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Tuesday, 05 December 2017 | Pioneer | in Edit

The opening of the Chabahar port in Iran lends India a strategic depth like no other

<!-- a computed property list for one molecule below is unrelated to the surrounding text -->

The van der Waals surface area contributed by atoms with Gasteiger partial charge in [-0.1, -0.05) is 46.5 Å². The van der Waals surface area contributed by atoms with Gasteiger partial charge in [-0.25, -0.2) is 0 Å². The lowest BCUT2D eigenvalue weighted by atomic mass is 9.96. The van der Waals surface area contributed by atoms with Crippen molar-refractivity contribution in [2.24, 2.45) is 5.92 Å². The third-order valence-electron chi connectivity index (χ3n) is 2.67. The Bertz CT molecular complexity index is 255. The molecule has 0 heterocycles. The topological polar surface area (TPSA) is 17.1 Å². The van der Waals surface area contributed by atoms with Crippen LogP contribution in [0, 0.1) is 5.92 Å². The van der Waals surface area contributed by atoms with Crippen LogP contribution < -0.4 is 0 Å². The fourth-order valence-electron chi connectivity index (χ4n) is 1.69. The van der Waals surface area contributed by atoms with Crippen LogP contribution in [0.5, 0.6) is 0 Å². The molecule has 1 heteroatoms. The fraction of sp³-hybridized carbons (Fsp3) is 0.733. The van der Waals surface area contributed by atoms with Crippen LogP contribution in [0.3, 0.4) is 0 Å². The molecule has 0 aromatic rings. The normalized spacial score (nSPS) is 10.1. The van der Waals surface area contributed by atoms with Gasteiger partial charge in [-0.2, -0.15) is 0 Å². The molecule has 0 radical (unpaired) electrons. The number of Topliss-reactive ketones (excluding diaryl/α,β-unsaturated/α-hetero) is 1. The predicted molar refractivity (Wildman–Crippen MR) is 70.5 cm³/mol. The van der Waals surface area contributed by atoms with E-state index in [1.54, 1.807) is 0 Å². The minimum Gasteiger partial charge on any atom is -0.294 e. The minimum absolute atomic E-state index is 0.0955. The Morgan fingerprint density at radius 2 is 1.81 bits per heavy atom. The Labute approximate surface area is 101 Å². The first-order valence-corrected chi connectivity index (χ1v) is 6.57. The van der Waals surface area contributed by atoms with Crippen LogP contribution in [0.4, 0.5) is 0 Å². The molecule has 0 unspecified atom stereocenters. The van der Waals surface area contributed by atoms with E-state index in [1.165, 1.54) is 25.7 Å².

India scored a strategic win with the inauguration of the first phase of the Chabahar port on Sunday, which is expected to create a trade and transit route among India, Iran and Afghanistan, bypassing Pakistan. This will also help India access CIS and land-locked Central Asia for trade, blocked as it was by Pakistan’s refusal of transit rights, and revive the historically flourishing silk and spice route corridors. Access to these markets and cross-flow of volumes will enable India to establish itself as a robust and reliable economic powerhouse in the region. Barely 100 km from the Gwadar port in Pakistan, built and managed by China, this is another counter that comes on the heels of our quad approach with US, Japan and Australia, which calls for inclusiveness in the Asia-Pacific region. India’s investment of $235 million for expansion of Phase II and another $ 500 million for a port-linked SEZ is expected to not only bolster its steady economic grip but to prove that it could be as efficacious in the build-operate-transfer model in international projects. This would give it considerable weightage vis-à-vis China’s aggressive push in foreign infrastructure projects. Iran is believed to have asked the Indian government to “manage” or operate the first phase of the port, until work for the second phase is finalised. That India means serious business is proven by the fact that ahead of the inauguration, External Affairs Minister Sushma Swaraj and her Iranian counterpart Javed Zarif held a meeting to review the implementation of the Chabahar port project. Coupled with the trilateral agreement on Transport and Transit Corridor with Iran and Afghanistan, Chabahar has become an arrowhead of India’s strategic depth in the region that once entrenched is expected to neutralise Pakistan. Already the shipment of wheat to Afghanistan on a grant basis has helped it win a game of perception. The development of Chabahar will help us tap into the energy-rich Central Asia to stave off our looming energy crisis. Without a direct land access to the region, we would find it difficult to acquire stakes in the Central Asian gas fields. It may be more circuitous but is nonetheless more feasible with a long-term impact. With Iranian President Hassan Rouhani announcing plans to link the port to the country’s railroad network, the economic corridor clearly widens our market beyond CIS and Central Asia to eastern and northern Europe through Russia, a complementarity that will make us viable. This project will further strengthen bilateral relations, exports and investment at a time when sanctions against Iran have been diluted. By supporting a major infrastructure project in Iran, it seems that India regards Iran as a partner, one with which it has historical links, and doesn’t need to stutter about. The US, while not actively opposing any engagement between Iran and India post the P5 deal with Iran, too, sees the trade corridor’s potential in the stability of the region. Afghanistan stands to benefit the most from the project as it can now work its wares at markets in Europe and the Middle East and strengthen itself economically. That works for us in the strategic backyard as it does for the US


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